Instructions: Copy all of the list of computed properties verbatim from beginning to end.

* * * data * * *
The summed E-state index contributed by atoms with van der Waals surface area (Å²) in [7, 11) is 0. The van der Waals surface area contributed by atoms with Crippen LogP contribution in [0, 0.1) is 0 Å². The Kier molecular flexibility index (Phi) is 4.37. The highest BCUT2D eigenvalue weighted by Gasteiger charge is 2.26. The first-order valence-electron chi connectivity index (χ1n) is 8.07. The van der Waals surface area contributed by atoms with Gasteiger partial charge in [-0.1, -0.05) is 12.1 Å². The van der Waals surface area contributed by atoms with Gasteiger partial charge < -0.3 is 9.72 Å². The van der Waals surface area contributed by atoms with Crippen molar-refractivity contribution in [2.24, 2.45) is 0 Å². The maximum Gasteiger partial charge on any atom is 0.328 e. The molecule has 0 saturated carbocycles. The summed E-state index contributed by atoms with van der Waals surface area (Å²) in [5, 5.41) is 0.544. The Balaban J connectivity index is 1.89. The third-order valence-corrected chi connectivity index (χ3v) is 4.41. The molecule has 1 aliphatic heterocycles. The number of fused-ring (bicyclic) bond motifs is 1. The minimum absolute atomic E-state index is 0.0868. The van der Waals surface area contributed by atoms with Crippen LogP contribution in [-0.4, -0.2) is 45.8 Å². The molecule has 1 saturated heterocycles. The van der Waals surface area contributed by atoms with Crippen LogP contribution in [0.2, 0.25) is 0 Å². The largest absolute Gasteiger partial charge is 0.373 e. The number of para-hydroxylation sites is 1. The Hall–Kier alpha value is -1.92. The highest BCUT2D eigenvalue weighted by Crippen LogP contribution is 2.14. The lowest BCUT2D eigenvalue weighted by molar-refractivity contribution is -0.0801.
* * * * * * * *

The summed E-state index contributed by atoms with van der Waals surface area (Å²) in [7, 11) is 0. The van der Waals surface area contributed by atoms with Crippen LogP contribution in [0, 0.1) is 0 Å². The Kier molecular flexibility index (Phi) is 4.37. The highest BCUT2D eigenvalue weighted by Gasteiger charge is 2.26. The first-order valence-electron chi connectivity index (χ1n) is 8.07. The van der Waals surface area contributed by atoms with Gasteiger partial charge in [-0.1, -0.05) is 12.1 Å². The van der Waals surface area contributed by atoms with Gasteiger partial charge < -0.3 is 9.72 Å². The van der Waals surface area contributed by atoms with Crippen molar-refractivity contribution in [2.24, 2.45) is 0 Å². The maximum Gasteiger partial charge on any atom is 0.328 e. The molecule has 0 saturated carbocycles. The summed E-state index contributed by atoms with van der Waals surface area (Å²) in [5, 5.41) is 0.544. The Balaban J connectivity index is 1.89. The third-order valence-corrected chi connectivity index (χ3v) is 4.41. The molecule has 1 aliphatic heterocycles. The number of fused-ring (bicyclic) bond motifs is 1. The minimum absolute atomic E-state index is 0.0868. The van der Waals surface area contributed by atoms with Crippen LogP contribution in [-0.4, -0.2) is 45.8 Å². The molecule has 1 saturated heterocycles. The van der Waals surface area contributed by atoms with Crippen LogP contribution in [0.2, 0.25) is 0 Å². The largest absolute Gasteiger partial charge is 0.373 e. The number of para-hydroxylation sites is 1. The Hall–Kier alpha value is -1.92. The highest BCUT2D eigenvalue weighted by Crippen LogP contribution is 2.14. The lowest BCUT2D eigenvalue weighted by molar-refractivity contribution is -0.0801.